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Brookline may vote on Pledge in schools

By Brock Parker
Globe Correspondent / September 8, 2011

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Saying that the Pledge of Allegiance has no educational value, an activist group is pushing for Brookline to stop recitations of the pledge in public schools.

Members of Brookline PAX are asking the Town Meeting this fall to vote in favor of a resolution calling for the town’s School Committee to rescind its pledge policy and stop it from being recited in the schools.

Martin Rosenthal, the cochairman of Brookline PAX, said that although the recitation of the pledge is voluntary, there is subtle and sometimes overt pressure on students, especially younger children, to participate.

“It just puts kids in an uncomfortable situation,’’ Rosenthal said. “How do you say that to a 6-year-old? . . . We just don’t think it belongs in the schools.’’

The article Brookline PAX submitted for Town Meeting comes just months after the town’s School Committee approved a revised policy requiring principals to allow a weekly recitation of the pledge during morning announcements. Participation in the recitations is left up to the individuals at the schools.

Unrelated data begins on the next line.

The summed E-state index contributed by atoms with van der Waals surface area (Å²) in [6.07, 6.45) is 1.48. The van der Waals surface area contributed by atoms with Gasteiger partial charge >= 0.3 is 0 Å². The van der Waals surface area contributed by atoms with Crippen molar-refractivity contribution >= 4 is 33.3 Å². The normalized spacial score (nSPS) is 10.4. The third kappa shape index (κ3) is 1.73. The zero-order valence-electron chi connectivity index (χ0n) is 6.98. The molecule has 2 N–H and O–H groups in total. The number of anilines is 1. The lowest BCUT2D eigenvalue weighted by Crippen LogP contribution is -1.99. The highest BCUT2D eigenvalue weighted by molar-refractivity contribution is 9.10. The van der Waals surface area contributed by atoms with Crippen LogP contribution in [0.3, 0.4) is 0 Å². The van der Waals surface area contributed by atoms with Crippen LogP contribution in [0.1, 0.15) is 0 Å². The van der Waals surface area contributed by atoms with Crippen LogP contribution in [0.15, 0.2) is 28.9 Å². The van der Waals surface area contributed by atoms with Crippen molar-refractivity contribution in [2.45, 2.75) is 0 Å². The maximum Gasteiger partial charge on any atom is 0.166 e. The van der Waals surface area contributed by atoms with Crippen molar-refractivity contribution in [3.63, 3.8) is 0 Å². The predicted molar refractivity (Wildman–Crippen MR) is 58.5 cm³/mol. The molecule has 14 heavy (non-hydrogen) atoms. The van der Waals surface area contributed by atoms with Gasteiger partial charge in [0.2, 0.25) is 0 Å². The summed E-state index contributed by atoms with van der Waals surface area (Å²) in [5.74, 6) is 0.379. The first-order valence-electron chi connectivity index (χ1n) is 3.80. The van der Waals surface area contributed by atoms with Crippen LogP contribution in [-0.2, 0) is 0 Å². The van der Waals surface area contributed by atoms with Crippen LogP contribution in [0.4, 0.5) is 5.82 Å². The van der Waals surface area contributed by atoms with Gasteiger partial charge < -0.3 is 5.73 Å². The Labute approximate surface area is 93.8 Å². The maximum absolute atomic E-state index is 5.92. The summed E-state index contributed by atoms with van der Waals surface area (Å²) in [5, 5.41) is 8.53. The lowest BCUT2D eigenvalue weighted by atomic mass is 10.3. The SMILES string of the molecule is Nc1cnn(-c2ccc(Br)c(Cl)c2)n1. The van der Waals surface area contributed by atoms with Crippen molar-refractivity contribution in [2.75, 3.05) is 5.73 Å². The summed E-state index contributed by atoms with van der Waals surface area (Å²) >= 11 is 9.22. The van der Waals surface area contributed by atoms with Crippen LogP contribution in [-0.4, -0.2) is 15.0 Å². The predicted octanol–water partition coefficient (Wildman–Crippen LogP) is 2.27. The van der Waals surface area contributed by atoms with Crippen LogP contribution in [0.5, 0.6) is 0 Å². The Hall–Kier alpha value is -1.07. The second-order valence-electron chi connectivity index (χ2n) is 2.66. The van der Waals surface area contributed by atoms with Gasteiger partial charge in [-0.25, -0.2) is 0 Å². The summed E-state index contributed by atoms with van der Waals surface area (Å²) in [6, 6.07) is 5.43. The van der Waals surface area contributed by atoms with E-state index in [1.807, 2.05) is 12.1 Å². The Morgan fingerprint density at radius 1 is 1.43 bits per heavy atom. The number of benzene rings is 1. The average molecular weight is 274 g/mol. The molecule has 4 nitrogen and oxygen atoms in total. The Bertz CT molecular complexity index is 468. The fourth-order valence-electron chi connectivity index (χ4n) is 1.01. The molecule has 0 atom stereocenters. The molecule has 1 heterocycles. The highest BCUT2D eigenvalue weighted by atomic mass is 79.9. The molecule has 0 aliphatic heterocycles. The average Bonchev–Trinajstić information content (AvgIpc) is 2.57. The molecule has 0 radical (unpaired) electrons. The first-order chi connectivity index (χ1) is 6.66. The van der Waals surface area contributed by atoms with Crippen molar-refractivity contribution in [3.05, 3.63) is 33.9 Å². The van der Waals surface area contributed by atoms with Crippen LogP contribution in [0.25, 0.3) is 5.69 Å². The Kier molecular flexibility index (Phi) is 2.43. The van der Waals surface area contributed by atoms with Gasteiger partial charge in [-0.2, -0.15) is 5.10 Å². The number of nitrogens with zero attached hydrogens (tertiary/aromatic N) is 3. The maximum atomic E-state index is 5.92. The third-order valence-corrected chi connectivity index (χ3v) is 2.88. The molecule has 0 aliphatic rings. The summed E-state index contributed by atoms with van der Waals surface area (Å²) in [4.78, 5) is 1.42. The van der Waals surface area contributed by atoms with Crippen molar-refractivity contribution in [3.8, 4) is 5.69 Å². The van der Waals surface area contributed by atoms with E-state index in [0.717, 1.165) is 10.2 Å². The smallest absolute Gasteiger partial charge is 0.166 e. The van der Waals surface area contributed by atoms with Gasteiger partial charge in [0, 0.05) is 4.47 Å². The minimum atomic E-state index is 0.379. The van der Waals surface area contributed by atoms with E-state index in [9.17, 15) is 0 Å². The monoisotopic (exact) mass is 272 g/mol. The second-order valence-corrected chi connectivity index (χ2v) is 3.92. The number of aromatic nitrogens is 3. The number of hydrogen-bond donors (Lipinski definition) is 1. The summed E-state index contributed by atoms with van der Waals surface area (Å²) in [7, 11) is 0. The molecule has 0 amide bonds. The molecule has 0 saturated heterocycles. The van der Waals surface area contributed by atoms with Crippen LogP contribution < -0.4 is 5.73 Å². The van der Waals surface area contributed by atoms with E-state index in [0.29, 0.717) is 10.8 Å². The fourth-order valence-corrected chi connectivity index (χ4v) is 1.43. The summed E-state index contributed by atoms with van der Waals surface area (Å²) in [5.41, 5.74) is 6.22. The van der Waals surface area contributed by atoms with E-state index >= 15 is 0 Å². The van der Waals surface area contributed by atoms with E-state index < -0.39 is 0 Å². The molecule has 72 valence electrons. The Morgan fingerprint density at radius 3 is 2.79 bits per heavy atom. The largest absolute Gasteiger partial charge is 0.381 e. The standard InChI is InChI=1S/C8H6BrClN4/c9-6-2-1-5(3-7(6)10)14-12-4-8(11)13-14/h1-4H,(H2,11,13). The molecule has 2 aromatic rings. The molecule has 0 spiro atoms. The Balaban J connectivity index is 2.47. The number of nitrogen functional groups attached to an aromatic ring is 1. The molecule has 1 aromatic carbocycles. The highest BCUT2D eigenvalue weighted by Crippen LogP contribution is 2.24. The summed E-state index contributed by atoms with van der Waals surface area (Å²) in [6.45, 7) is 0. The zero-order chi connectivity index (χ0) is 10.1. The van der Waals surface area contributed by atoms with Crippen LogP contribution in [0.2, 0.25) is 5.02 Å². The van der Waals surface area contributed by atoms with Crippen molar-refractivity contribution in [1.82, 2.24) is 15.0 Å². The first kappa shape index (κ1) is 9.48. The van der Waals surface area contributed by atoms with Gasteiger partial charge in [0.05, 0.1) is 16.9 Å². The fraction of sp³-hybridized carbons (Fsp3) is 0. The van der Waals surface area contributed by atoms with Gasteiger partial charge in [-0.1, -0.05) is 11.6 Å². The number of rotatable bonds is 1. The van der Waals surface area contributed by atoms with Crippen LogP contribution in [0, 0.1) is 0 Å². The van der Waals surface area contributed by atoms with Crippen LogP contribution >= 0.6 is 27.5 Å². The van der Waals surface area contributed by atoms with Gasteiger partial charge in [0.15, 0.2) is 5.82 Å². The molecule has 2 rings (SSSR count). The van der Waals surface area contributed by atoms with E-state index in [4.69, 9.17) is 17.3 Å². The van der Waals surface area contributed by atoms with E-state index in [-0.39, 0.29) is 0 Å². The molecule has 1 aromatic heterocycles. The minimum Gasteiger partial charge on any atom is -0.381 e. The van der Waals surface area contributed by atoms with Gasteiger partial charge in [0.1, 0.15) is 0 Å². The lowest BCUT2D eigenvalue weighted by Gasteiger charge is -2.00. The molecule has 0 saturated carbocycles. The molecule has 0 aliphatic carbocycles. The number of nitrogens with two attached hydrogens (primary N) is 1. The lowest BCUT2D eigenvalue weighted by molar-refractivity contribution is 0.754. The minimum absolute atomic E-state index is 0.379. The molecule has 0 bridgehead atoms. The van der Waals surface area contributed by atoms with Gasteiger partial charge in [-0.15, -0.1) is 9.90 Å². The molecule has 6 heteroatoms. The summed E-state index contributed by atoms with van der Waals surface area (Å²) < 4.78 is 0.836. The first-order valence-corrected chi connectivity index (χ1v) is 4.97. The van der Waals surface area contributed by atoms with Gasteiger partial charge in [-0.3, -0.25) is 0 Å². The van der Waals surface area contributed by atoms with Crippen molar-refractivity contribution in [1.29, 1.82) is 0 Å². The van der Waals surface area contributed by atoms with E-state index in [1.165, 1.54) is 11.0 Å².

The School Committee chairwoman, Rebecca Stone, said the new policy was approved in the spring after discussion began over saying the pledge at the Devotion School, where recitations were not a regular occurrence. While weekly recitations of the pledge had been held at most Brookline K-through-8 schools, the pledge also was not said regularly at the Lincoln School.

Stone said it has been a historical practice to say the pledge.

“I agree with [Rosenthal] that it’s not of great educational value,’’ she said. “We’re recognizing established and in some cases revered practices of the citizenry.’’

Misti Jaynes, who has two children in Brookline’s Devotion School, said she is glad that her children began having the opportunity to say the pledge at school in April. Jaynes and several other parents lobbied the School Committee in April for recitations, and she supports saying the pledge to show patriotism and to bring Americans together.

“If someone else doesn’t want to say it that is fine, but don’t take it away from my children,’’ Jaynes said. “Don’t take away my rights.’’

Rosenthal, who has a daughter at Brookline High School, called the pledge a loyalty oath loaded with complex issues.

“Are you supposed to just say something like this,’’ he asked, “or are you supposed to think about it?’’

Brock Parker can be reached at